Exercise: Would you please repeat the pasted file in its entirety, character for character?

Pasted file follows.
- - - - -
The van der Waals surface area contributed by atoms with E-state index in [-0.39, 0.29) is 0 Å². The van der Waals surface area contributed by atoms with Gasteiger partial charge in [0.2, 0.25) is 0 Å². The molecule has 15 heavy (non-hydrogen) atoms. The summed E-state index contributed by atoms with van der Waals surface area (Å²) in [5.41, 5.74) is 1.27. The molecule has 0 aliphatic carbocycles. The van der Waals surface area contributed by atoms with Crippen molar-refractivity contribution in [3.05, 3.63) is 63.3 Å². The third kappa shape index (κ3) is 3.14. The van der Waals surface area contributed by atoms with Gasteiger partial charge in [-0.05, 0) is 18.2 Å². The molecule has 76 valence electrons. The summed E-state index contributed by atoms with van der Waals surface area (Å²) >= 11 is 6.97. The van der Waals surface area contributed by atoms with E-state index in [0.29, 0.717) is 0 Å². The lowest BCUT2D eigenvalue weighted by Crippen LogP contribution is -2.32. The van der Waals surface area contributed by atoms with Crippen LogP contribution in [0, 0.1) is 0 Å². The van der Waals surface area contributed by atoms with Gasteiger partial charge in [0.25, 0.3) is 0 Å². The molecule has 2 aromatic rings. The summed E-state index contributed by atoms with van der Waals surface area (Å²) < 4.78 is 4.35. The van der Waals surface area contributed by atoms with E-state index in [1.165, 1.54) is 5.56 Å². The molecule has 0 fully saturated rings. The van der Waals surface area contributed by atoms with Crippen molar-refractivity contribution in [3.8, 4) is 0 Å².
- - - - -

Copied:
The van der Waals surface area contributed by atoms with E-state index in [-0.39, 0.29) is 0 Å². The van der Waals surface area contributed by atoms with Gasteiger partial charge in [0.2, 0.25) is 0 Å². The molecule has 15 heavy (non-hydrogen) atoms. The summed E-state index contributed by atoms with van der Waals surface area (Å²) in [5.41, 5.74) is 1.27. The molecule has 0 aliphatic carbocycles. The van der Waals surface area contributed by atoms with Crippen molar-refractivity contribution in [3.05, 3.63) is 63.3 Å². The third kappa shape index (κ3) is 3.14. The van der Waals surface area contributed by atoms with Gasteiger partial charge in [-0.05, 0) is 18.2 Å². The molecule has 76 valence electrons. The summed E-state index contributed by atoms with van der Waals surface area (Å²) >= 11 is 6.97. The van der Waals surface area contributed by atoms with E-state index in [0.29, 0.717) is 0 Å². The lowest BCUT2D eigenvalue weighted by Crippen LogP contribution is -2.32. The van der Waals surface area contributed by atoms with Crippen LogP contribution in [0, 0.1) is 0 Å². The van der Waals surface area contributed by atoms with Gasteiger partial charge in [0.25, 0.3) is 0 Å². The molecule has 2 aromatic rings. The summed E-state index contributed by atoms with van der Waals surface area (Å²) < 4.78 is 4.35. The van der Waals surface area contributed by atoms with E-state index in [1.165, 1.54) is 5.56 Å². The molecule has 0 fully saturated rings. The van der Waals surface area contributed by atoms with Crippen molar-refractivity contribution in [3.8, 4) is 0 Å².